'People take for granted that you know how to dance Salsa and Merengue': transnational diasporas, visual discourses and racialized knowledge in Sweden's contemporary Latin music boom
In recent years US-based Latin culture has gained worldwide popularity through artists such as Jennifer Lopez, Shakira and Ricky Martin. Taking the national context as an emerging vantage point from which to consider globalization processes, this article explores the growing popularity of 'Latin music' as a specific contemporary expression of global popular culture and its impact on young Latina women's everyday lives and identity work in Sweden. Based on interviews and focus group discussions with 29 high school young Latina women between 14-20 years of age, born and/or brought up in Sweden, the article examines how musical arenas and their appeal to hybrid identities are construed in contemporary articulations of commodity cultures and representations. In the particular context of Sweden, the article looks at how young Latina women negotiate popular representations of latinidad through an intentional and unintentional embodiment of these images. It is argued that while visual discourses and representations of popular culture tend to fix young women in preconceived ideas of ethnicity, race and gender, the young women themselves find a myriad of ways of reconstructing stereotyping ideas and creating diasporic links with other Latino/a diasporas, especially in the United States.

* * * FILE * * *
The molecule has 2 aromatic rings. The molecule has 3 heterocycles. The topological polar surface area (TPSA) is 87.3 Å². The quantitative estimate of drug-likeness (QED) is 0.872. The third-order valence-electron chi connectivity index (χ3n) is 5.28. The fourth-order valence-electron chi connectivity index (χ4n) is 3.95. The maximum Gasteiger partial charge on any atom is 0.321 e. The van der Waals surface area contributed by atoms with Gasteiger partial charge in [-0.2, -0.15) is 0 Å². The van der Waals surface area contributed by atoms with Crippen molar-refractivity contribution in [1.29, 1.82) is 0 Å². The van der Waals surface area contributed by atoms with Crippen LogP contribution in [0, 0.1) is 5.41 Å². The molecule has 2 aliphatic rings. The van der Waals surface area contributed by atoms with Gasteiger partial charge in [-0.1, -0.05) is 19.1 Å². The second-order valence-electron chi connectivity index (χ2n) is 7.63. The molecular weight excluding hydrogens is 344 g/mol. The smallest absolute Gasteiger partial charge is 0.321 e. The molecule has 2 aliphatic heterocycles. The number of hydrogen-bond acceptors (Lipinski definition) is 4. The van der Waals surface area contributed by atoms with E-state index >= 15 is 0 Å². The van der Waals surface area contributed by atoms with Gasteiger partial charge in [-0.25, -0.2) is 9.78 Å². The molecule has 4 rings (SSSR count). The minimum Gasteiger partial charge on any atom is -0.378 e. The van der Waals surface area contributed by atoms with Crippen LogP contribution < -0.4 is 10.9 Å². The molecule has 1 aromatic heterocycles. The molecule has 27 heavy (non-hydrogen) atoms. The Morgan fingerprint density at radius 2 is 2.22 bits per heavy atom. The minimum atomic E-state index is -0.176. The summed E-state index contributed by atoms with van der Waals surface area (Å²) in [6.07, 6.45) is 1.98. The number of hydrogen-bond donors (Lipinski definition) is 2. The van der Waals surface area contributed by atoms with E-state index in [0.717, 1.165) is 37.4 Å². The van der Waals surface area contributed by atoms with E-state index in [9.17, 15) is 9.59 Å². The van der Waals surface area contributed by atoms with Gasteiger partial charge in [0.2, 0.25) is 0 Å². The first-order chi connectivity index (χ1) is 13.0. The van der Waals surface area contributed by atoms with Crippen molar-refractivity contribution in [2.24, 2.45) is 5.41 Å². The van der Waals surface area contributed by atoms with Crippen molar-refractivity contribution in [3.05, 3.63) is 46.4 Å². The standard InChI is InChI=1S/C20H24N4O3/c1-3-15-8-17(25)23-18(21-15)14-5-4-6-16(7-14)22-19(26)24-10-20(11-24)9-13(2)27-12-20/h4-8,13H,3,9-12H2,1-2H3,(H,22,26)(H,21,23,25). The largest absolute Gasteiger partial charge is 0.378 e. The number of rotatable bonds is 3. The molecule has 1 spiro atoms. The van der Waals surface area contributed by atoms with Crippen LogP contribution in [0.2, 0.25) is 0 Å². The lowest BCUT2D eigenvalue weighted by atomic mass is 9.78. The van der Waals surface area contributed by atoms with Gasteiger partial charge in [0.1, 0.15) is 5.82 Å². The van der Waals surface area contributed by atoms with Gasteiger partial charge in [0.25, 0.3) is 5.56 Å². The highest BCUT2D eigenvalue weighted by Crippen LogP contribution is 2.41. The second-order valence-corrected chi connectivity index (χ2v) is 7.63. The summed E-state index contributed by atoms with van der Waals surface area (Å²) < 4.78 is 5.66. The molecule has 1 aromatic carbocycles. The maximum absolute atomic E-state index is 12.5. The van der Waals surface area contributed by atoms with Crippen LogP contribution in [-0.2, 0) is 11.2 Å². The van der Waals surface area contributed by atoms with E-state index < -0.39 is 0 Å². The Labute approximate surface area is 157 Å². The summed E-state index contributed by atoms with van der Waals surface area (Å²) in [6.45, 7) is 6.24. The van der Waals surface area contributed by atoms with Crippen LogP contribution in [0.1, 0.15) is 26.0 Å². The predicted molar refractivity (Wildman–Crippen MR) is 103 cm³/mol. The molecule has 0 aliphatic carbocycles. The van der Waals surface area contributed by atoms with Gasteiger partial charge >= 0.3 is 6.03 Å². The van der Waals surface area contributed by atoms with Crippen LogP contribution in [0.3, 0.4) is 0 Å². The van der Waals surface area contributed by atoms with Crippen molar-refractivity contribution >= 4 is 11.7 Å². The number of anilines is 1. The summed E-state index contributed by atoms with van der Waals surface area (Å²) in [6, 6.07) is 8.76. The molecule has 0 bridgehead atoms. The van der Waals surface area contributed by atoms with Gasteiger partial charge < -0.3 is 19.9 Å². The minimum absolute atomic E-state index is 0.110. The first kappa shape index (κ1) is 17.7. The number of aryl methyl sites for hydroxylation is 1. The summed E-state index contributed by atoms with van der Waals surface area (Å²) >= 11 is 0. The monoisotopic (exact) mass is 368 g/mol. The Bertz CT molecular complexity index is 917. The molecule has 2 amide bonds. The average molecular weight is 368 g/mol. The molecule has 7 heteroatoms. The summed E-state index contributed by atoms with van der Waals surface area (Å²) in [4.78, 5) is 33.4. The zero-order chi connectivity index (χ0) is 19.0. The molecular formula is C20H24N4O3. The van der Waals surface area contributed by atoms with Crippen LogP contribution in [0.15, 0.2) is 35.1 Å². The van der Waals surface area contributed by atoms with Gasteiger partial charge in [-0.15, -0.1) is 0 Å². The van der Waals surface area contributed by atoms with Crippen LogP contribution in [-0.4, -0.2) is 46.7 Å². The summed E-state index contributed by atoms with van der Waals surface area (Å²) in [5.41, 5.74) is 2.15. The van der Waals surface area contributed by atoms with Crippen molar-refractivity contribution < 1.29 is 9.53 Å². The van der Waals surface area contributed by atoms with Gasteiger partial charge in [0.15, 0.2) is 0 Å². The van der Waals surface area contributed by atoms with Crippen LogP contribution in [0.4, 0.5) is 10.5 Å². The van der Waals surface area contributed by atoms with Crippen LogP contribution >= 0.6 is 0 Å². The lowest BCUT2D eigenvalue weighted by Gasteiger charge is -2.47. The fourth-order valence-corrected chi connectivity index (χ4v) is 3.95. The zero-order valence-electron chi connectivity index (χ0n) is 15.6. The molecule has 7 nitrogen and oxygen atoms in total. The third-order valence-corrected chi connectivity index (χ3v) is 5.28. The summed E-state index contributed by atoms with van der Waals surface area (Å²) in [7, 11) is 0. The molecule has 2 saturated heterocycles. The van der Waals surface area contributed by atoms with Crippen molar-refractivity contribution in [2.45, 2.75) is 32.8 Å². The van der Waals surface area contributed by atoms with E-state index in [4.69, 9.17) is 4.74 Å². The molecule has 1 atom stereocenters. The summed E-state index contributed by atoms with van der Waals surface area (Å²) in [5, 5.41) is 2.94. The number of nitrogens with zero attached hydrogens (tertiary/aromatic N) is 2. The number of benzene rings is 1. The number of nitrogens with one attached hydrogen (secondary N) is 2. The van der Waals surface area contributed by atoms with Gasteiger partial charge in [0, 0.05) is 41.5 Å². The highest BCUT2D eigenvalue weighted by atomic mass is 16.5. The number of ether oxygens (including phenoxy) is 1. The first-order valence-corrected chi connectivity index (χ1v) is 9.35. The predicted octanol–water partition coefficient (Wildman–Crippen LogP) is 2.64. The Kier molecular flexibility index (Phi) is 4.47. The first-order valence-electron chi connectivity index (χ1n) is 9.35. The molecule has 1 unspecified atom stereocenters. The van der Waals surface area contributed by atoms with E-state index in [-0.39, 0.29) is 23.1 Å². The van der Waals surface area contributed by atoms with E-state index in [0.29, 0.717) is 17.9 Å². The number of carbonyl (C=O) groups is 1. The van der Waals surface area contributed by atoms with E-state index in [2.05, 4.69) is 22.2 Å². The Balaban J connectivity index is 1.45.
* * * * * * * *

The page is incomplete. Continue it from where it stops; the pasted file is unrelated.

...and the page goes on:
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Document Type: Research Article
Affiliations: Department of Sociology, Uppsala University, Uppsala, Sweden
Publication date: September 1, 2009